” We know that there are limits of growth just as there are limits to growth. The former teaches us that beyond a certain size of the economy, certainly as measured by GDP, more growth does’t increase welfare but reduces it, so that society would be better off with less GDP. Many “advanced” countries today are already beyond that point and are experiencing what herman daly calls “uneconomic growth.” This exciting book is a pioneering exploration of the recently come-of-age field of degrowth economics and policy. It will be landmark for all those who want to transcend the growth fetish that has so many enthralled today. ” James Gustave Speth, Professor of Law at the Vermont Law School, Royalton. Author of “America the possible: manifesto for a new economy.” ” We really need to develop a vocabulary for a new era, and this timely book takes us a great step forward by providing an impressive collection of concepts and ideas related to the degrowth debate. It is a very useful resource for both newcomers and seasoned participants. Due to the broad coverage, everyone can find inspiration and new links between ideas by following one s own personal track through the entries it is a pleasure.” Inge Ropke, Professor of Ecological Economics Aalborg University, Copenhagen.”
This volume is indispensable for anybody interested in moving beyond mere retrofit solutions to the most important economic and ecological conundrums of our time. This book helps bury several oxymoron-constructs masquerading as solutions to the human predicament. It achieves this by landing definitive intellectual and political blows to both the desirability and possibility of unfettered economic growth as a panacea for all ills.” Deepak Malghan, Professor of Ecological Economics at Indian Institute of Management Bangalore, India, and Princeton University, USA”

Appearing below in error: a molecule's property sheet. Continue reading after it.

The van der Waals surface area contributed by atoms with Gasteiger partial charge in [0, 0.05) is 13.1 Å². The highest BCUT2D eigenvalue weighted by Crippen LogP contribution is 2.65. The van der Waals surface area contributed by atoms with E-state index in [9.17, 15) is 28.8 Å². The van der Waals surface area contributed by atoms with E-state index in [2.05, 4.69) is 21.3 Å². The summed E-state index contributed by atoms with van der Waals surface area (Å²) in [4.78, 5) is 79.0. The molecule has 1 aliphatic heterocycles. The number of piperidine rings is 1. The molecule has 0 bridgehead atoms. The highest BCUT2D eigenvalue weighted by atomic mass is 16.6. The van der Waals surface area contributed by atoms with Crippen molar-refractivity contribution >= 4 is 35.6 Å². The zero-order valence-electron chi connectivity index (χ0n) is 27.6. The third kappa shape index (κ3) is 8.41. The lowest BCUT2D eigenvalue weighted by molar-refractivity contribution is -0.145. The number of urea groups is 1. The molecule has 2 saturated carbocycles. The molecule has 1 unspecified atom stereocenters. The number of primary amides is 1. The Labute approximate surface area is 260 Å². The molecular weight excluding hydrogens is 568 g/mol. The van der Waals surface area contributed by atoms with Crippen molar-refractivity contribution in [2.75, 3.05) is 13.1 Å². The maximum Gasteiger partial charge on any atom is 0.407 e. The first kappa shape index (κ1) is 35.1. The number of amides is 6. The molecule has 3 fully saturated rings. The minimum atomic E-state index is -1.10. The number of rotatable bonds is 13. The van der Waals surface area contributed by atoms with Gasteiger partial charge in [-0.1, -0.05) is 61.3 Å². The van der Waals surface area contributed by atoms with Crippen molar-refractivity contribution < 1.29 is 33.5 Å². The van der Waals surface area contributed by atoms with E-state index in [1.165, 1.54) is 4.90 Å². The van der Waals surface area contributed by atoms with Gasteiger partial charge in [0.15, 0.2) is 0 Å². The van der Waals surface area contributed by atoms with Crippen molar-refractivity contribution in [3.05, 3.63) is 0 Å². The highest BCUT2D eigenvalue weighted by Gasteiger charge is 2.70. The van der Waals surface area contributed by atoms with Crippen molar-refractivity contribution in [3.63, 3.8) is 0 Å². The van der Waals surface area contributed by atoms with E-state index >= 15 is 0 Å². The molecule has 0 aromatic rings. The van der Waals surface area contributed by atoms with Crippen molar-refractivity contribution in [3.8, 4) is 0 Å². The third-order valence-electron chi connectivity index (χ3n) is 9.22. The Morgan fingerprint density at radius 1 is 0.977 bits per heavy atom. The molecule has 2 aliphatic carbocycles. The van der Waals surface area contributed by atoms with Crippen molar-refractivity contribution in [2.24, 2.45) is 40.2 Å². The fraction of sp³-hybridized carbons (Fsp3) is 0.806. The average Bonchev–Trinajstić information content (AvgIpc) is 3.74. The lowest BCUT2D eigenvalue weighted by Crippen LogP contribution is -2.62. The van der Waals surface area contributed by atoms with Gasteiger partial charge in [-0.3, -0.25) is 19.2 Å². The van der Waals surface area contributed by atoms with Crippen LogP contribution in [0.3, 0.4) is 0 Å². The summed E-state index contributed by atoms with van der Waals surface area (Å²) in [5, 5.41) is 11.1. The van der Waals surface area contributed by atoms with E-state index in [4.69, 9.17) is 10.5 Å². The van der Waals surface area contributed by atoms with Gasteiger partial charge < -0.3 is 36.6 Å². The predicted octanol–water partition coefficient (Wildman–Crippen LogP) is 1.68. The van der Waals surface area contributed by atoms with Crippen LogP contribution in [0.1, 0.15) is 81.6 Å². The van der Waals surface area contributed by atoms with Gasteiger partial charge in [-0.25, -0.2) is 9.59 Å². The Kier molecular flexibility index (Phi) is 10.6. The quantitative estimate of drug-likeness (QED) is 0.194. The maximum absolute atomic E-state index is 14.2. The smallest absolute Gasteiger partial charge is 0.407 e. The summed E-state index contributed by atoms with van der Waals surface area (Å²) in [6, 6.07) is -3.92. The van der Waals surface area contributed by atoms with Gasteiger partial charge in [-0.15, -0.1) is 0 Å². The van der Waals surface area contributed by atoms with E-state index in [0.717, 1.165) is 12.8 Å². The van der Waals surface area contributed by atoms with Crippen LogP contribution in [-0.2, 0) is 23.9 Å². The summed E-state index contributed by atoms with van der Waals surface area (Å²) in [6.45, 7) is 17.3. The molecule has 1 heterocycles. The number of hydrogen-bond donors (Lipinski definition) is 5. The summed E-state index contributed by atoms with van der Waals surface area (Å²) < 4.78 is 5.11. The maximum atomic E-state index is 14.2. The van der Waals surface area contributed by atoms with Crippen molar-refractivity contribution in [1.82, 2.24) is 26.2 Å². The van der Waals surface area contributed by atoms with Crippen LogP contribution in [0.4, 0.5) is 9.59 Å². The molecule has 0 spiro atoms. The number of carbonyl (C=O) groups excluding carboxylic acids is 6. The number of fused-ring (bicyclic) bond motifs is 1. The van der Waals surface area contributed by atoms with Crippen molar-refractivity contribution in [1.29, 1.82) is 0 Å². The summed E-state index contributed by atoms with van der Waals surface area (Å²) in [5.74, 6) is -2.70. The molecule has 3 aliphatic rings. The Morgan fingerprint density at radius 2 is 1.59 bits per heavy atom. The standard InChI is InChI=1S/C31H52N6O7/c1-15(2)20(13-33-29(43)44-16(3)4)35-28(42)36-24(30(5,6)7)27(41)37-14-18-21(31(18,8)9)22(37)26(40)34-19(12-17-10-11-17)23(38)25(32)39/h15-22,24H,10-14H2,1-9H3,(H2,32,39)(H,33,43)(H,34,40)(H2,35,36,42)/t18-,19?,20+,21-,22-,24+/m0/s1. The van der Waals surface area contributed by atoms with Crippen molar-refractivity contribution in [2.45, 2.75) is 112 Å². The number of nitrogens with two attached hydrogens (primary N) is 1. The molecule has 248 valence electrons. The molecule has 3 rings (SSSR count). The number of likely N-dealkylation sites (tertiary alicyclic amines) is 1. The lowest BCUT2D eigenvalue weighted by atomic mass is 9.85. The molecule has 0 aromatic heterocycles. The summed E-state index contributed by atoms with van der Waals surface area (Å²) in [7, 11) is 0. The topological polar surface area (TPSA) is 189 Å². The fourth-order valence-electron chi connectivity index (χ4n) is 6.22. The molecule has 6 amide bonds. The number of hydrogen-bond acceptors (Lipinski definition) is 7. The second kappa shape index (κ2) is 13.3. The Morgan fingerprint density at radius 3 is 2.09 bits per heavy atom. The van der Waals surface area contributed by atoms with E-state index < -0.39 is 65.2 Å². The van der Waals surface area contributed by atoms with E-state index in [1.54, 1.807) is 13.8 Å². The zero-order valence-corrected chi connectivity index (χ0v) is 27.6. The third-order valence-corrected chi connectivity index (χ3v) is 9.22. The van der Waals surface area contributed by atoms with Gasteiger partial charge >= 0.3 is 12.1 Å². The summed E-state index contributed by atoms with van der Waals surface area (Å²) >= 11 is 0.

What a splendid vocabulary! A range of international authors brilliantly surveys the emerging field of an economics which bids farewell to the obsession of growth. The entries are compact yet eloquent, learned yet action-oriented. In the new style of economic thought, ideas like sharing, frugality, debt-free money, dematerialization, and digital commons play a leading role. Whoever wants to know more about an economy of permanence for the 21th century should reach for this book.” Wolfgang Sachs, Professor of Social Science at the Wuppertal Institute, Berlin. Editor of: “The Development Dictionary: A Guide to Knowledge as Power.”
” In this timely and important (both academically and politically) contribution, D Alisa, Demaria and Kallis offer the definitive collection on Degrowth. Comprising 51 compelling contributions by key international scholars, the collection juxtaposes in a critical manner the economic, social, political, and ecological aspects of the Degrowth thesis, to mainstream debates on economic development, sustainable growth and environmental (in)justice. This is an invaluable source of knowledge and inspiration for anyone interested academically or politically in alternative ways of thinking and acting about the environment and development. The collection is of interest to economists, political scientists, ecologists, geographers, planners, environmentalists, activists, development scholars, anthropologists, policy makers, and to anyone who wishes to think and act in ways that transcend the current environmental and economic impasse. ” Maria Kaika, Professor in Human Geography, University of Manchester, Manchester.”
Degrowth takes the false coin of economic growth via capital accumulation and confronts it head on: There is no wealth but life and to protect life on the planet and to ensure the future for all it is necessary to exit the current system of production. This is the essential message for our time.” John Bellamy Foster, professor of sociology at the University of Oregon, Eugene; and editor of Monthly Review and author of “Marx s ecology.”